EMBURY: Career Days For Chilton, Jones In 101st Indianapolis 500
Every so often the Indianapolis 500 produces a day to remember for one or more drivers who have yet to make an impact on the Verizon IndyCar Series trail.
In a race marred by ten caution flags and only 19 cars running at the conclusion, Dale Coyne Racing newcomer Ed Jones and Chip Ganassi sophomore Max Chilton were each within range at the Indianapolis Motor Speedway of putting on the winner’s wreath and taking a sip of milk.
Jones’ Sunday output at the Brickyard was the continuation of a brilliant IndyCar Series debut year after earning a full-time ride following a championship-clinching effort in the Indy Lights Presented By Cooper Tires series a year ago. The Dubai-based pilot overcame early adversity to secure a third-place finish.
“It was a great race for us,” said Jones following the checkered flag. “The race was so up and down for us. Solid start. We were running in the top 10, 11, for most of the first half.”
Then came the potential roadblock. While trying to avoid Scott Dixon and Jay Howard’s massive accident on Lap 52, the Boy Scouts of America Honda pilot suffered damage, forcing his pit crew to replace the entire rear-wing assembly. Seemingly out of contention entering the second phase of the event, the DCR team used a clever strategy call to flip the order in their favor.
“We actually pitted right before (the eighth caution flag), so it put us near the front,” explained Jones. “I actually damaged my front wing (in the latter stages), had a big hole in it. My legs got pretty cold, to be honest. I had wind blowing into them like crazy. Also created a lot of drag.”
The one thing that saved the effort despite the new personal demon was the Honda power behind him. Even with fellow runners suffering from reliability woes late on Sunday, the rookie was able to avoid the same maladies to secure the podium performance. The result represents the third top-ten in 2017 for Jones, vaulting him to ninth on the current IndyCar points table.
For Chilton, he took on the role of potential winner at CGR that before the battle began seem destined for his Indy 500-winning teammates Dixon and Tony Kanaan. With the Iceman wrecked and TK unable to take the lead at any point during the 200 laps, a similar plan B tact taken by his former Indy Lights co-pilot at Carlin Racing. The decision suddenly propelled the second-year Indy starter into the conversation.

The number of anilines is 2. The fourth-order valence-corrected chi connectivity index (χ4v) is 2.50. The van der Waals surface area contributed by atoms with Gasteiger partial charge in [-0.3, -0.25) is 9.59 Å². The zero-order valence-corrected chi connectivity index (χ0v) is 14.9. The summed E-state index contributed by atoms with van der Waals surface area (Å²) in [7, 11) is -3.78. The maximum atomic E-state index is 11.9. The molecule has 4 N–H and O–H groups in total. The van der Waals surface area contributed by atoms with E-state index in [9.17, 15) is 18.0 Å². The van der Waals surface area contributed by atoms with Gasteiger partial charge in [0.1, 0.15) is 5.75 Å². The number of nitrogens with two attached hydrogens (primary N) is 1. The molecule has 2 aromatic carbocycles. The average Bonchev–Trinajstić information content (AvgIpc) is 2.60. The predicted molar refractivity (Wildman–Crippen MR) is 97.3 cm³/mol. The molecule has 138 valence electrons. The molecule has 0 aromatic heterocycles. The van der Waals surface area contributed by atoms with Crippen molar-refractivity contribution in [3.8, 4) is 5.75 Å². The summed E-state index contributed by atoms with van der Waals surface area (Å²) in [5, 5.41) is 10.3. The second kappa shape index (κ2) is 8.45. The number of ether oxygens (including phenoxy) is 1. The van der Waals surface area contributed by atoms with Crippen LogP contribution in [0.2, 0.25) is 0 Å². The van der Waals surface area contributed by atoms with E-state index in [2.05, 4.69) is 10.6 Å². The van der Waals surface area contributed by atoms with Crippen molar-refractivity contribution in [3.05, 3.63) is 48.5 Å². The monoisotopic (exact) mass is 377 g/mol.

Taking advantage of the same caution flag that Jones utilized, the Gallagher Investments Honda chauffeur turned an improbable 40-lap fuel stint; into a pathway to the finish without a late-race splash for gas.
Thrust into the number one position for the next 30 laps, Chiton’s stay on top of the scoring pylon finally came to a halt, just seven laps from the end when three-time Indy 500 champion Helio Castroneves overtook him. Losing out also to eventual race winner Takuma Sato and Jones, the ex-Midland F1 team member settled for fourth at the conclusion.
“You don’t win this race without luck,” admitted Chilton. “I led (several) laps today, once my car was in front I was so unstoppable. But you don’t want to be leading with five or six laps to go because they can draft past (as Castroneves) did.”
The outcome is the best outing in 22 efforts for the 26-year old, improving on a seventh-place score earlier this month in the IndyCar Grand Prix.
While most spectators may forget their achievements on this day, the showings by both Jones and Chilton prove the Indianapolis 500 has a become a race capable of putting an unknown name into the spotlight.
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